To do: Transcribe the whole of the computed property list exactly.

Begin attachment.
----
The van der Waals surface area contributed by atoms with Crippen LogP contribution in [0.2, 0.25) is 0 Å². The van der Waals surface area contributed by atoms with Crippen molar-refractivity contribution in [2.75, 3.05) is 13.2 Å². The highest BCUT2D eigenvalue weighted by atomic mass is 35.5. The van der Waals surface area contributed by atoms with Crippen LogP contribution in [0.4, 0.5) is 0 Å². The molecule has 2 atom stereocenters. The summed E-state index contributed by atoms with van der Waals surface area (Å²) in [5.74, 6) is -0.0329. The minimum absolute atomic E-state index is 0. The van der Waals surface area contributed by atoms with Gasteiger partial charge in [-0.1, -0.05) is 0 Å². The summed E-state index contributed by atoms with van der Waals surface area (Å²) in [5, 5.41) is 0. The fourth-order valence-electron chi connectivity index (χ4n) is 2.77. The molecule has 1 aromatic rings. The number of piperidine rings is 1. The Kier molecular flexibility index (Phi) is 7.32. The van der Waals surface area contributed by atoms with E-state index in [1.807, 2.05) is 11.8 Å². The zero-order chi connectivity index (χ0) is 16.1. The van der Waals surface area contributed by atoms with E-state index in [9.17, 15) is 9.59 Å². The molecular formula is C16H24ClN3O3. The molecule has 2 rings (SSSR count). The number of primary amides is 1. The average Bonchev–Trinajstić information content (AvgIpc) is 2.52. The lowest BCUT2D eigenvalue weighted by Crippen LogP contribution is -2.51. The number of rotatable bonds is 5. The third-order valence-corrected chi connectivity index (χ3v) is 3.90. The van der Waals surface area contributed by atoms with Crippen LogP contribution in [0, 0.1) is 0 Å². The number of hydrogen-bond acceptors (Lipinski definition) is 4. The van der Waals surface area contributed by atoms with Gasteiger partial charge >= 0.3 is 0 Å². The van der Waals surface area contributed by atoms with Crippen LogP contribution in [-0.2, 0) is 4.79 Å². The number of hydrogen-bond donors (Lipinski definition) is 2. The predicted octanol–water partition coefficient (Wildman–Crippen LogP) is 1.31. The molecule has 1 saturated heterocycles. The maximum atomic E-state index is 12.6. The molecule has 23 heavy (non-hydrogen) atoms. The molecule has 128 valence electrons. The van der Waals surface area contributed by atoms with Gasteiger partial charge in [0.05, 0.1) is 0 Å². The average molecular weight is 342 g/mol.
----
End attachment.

The van der Waals surface area contributed by atoms with Crippen LogP contribution in [0.2, 0.25) is 0 Å². The van der Waals surface area contributed by atoms with Crippen molar-refractivity contribution in [2.75, 3.05) is 13.2 Å². The highest BCUT2D eigenvalue weighted by atomic mass is 35.5. The van der Waals surface area contributed by atoms with Crippen LogP contribution in [0.4, 0.5) is 0 Å². The molecule has 2 atom stereocenters. The summed E-state index contributed by atoms with van der Waals surface area (Å²) in [5.74, 6) is -0.0329. The minimum absolute atomic E-state index is 0. The van der Waals surface area contributed by atoms with Gasteiger partial charge in [-0.1, -0.05) is 0 Å². The summed E-state index contributed by atoms with van der Waals surface area (Å²) in [5, 5.41) is 0. The fourth-order valence-electron chi connectivity index (χ4n) is 2.77. The molecule has 1 aromatic rings. The number of piperidine rings is 1. The Kier molecular flexibility index (Phi) is 7.32. The van der Waals surface area contributed by atoms with E-state index in [1.807, 2.05) is 11.8 Å². The zero-order chi connectivity index (χ0) is 16.1. The van der Waals surface area contributed by atoms with E-state index in [9.17, 15) is 9.59 Å². The molecular formula is C16H24ClN3O3. The molecule has 2 rings (SSSR count). The number of primary amides is 1. The average Bonchev–Trinajstić information content (AvgIpc) is 2.52. The lowest BCUT2D eigenvalue weighted by Crippen LogP contribution is -2.51. The number of rotatable bonds is 5. The third-order valence-corrected chi connectivity index (χ3v) is 3.90. The van der Waals surface area contributed by atoms with Crippen LogP contribution in [0, 0.1) is 0 Å². The number of hydrogen-bond acceptors (Lipinski definition) is 4. The van der Waals surface area contributed by atoms with Gasteiger partial charge >= 0.3 is 0 Å². The van der Waals surface area contributed by atoms with Crippen LogP contribution in [-0.2, 0) is 4.79 Å². The number of hydrogen-bond donors (Lipinski definition) is 2. The predicted octanol–water partition coefficient (Wildman–Crippen LogP) is 1.31. The molecule has 1 saturated heterocycles. The maximum atomic E-state index is 12.6. The molecule has 23 heavy (non-hydrogen) atoms. The molecule has 128 valence electrons. The van der Waals surface area contributed by atoms with Gasteiger partial charge in [0.05, 0.1) is 0 Å². The average molecular weight is 342 g/mol.